Affirmative Action in Higher Education Term Paper

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Alamo of affirmative action, the University of Michigan. The contradictory stances of Bush and Powell on this issue are dealt with. So is the position of Gerald Ford who believes like the proponents of affirmative action that affirmative action procedures lead to diversity at the educational institutions and opportunities for the minorities that are seen as a must to be offered.

Affirmative Action in Michigan

Diversity and Achievement

Is affirmative action the victim of its own success? That is one conclusion to be drawn from Gratz v. Bollinger and Grutter v. Bollinger, two cases challenging affirmative-action policies at the University of Michigan. Affirmative action has always counterposed two basic aspects of the American notion of equal opportunity. Opponents argue that taking race or gender into account in hiring or university admissions is discrimination pure and simple. Proponents counter that taking such characteristics into account redresses a legacy of discrimination; in effect, affirmative-action programs create a level playing field where certain groups historically have been denied the opportunity to compete. Legally, affirmative action has barely survived scrutiny and is far from assured of a future under the Rehnquist Supreme Court. Yet over the last thirty-five years accumulating evidence demonstrates that sociologically and economically affirmative-action programs have played an indispensable role in the emergence of a new black middle class and in opening doors to women in the university, the professions, and the corporate world ("Commonweal," 2001, 5).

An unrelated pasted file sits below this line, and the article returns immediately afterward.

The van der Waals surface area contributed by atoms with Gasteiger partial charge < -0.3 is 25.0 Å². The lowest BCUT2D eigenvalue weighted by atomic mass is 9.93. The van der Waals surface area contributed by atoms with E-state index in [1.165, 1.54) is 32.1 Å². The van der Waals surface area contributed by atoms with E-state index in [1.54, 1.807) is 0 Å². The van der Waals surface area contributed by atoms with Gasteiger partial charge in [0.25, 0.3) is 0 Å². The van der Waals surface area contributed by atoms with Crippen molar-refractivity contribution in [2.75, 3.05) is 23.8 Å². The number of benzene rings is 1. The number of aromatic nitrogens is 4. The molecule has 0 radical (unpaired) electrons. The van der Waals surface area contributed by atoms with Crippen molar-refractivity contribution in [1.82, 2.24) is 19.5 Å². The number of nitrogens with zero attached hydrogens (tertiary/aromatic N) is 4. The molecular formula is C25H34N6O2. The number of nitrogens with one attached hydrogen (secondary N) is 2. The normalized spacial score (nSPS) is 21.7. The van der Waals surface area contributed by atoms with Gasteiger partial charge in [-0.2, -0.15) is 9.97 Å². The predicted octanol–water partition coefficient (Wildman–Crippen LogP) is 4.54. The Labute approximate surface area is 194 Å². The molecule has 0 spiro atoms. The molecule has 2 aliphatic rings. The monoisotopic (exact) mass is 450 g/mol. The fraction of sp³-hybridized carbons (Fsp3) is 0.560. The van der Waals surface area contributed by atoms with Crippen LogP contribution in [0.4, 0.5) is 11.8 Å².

The two cases involving the University of Michigan challenge the legality of the university's undergraduate admissions policies as well as those of the law school. Both actions against the university are being funded by the Center for Individual Rights, a Washington, D.C.-based public-interest law firm determined to dismantle race-based preferences. The suits have been called the Alamo of affirmative action and the most important race cases in a generation. In response, the University of Michigan has mounted a comprehensive legal defense of affirmative action, at least as the university practices it.

Trial testimony documents the fact that racial and ethnic diversity in the classroom improves the critical thinking skills and intellectual motivation of all students. Further, students who attend schools with diverse populations are more likely to later settle in heterogeneous communities and to be active in improving those communities. Businesses, once opponents, now say they have benefited from affirmative action in higher education: twenty Fortune 500 companies, including Microsoft, General Mills, Texaco, Intel, Lucent Technologies, and Eli Lilly, submitted a brief in support of Michigan's undergraduate admissions procedures. The brief asserts that diversity in higher education is so vital to the companies' efforts "to hire and maintain a diverse workforce" and to employ people "who have been educated in a diverse environment" that the government has a compelling interest in allowing public colleges to continue using affirmative action in admissions. The university won its case on undergraduate admissions in federal district court in December 2000 ("Commonweal," 2001, 5).